Children have feelings that they need to express. Many of these will be similar to those voiced by adults, but there are some differences, depending upon the age of the child.

No child is too young to notice that a valued person is no longer around, and it is important to tell all children, in simple language, that the person has died and is not coming back.

In particular, young children find it difficult to grasp concepts of past and future, and only see the present as being real. They may therefore upset you by seeming callous, but this is a result of their need to concentrate on what is happening now. They also continue the need to explore the world and to enjoy it. This does not mean that they do not feel the sadness at times.

Keep talking

As parents/guardians/teachers we often want to protect children from the pain of grief. If we see ourselves having difficulty dealing with the death, we wonder how a young child could possibly cope with it. We may exclude children without realising and isolate them. We may leave them on their own to make sense of what is happening to them. As a result of trying to protect them, many children facing such a significant loss may feel bewildered, abandoned and all alone.

The way children learn to respond to death and loss in early life affects their reaction to future losses. If we, as adults, take the time to share with children their feelings when a pet dies, or to discuss the deaths they experience through books and television, we are helping to prepare them to handle the death of a significant person when it does occur.

How do children show grief?

Children may react to death in a variety of ways. Some will exhibit many of the following reactions, some only a few. Some will react immediately, some may have very delayed reactions.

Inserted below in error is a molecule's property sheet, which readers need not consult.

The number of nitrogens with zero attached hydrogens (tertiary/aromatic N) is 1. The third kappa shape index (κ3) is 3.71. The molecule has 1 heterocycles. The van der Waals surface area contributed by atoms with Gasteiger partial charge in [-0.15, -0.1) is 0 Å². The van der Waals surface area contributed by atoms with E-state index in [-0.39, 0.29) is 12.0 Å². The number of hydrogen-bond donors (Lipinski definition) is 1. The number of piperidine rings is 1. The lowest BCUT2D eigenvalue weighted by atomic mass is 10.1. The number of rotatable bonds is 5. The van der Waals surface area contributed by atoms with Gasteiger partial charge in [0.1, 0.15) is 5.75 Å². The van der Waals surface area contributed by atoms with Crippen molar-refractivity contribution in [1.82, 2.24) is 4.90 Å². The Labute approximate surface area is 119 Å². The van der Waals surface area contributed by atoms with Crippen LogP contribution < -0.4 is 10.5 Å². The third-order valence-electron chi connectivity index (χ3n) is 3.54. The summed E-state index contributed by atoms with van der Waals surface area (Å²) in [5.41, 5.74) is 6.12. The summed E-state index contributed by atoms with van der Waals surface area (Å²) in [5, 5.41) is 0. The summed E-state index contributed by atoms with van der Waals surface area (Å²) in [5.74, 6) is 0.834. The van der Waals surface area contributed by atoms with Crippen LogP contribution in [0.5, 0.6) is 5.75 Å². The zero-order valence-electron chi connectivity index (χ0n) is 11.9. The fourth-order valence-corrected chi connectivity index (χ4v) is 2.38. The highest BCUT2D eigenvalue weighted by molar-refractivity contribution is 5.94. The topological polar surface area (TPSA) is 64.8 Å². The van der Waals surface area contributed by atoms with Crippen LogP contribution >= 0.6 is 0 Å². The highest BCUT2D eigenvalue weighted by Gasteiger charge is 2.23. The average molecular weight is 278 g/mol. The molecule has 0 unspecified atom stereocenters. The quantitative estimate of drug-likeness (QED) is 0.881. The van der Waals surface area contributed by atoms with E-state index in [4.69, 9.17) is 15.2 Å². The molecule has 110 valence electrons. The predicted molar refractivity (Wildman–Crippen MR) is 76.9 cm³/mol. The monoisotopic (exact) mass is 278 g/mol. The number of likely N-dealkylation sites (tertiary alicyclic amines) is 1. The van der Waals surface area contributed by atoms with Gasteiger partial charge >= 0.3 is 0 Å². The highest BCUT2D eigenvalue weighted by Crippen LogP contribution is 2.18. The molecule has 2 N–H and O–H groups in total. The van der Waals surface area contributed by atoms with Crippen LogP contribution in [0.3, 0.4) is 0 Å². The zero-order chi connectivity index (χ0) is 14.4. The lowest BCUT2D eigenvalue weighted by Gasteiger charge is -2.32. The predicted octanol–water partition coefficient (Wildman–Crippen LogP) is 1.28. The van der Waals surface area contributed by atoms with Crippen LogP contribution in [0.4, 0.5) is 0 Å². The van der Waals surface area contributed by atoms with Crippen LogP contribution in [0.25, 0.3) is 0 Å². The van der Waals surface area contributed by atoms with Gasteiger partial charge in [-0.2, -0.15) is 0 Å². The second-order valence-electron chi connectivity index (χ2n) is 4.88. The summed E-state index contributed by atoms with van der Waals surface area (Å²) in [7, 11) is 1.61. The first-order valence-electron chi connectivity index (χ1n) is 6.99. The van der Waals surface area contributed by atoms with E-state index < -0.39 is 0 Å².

• 'My Mummy didn’t really die.'

When a child resumes play immediately or laughs inappropriately, it does not mean there is no feeling, but that the loss is simply too difficult to bear or understand at that moment.


  • 'How could they die and leave me all alone like this?'
  • 'Why didn’t Mummy and Daddy take better care of my grandad?'
  • 'Why did God let my dad die?'


  • 'Who will take care of me now?'


  • 'Grandad was perfect.'


  • 'If I hadn’t been such a bad little girl my Mummy wouldn’t have died.'
  • 'I was mad at my grandma. That’s why she died.'

Clinging or replacement

  • 'Don’t leave me, Mummy!'
  • 'Uncle Dave, do you love me as much as Daddy did?'

Bodily distress and anxiety

  • 'I can’t sleep.'
  • 'I feel sick just like my Mummy did before she died.'

Assume mannerisms

  • 'Don’t I sound just like my Daddy?'

How can I help my children?

With your loving and patient support, your child will be better able to work through the grief process and to adjust to life without their loved one.

  • Be direct, simple and honest. Explain truthfully what happened.
  • Encourage the child to express feelings openly. Crying is normal and helpful.
  • Accept the emotions and reactions the child expresses. Don’t tell the child how he should or should not feel.
  • Offer warmth and your physical presence and affection.
  • Share your feelings with the child. Allow the child to comfort you.
  • Be patient. Know that children need to hear ‘the story’ and to ask the same questions again and again.
  • Reassure the child that death is not contagious, that the death of one person does not mean the child or other loved ones will soon die.
  • Maintain order, stability and security in the child’s life.
  • Listen to what the child is telling or asking you. Then respond according to the child’s needs.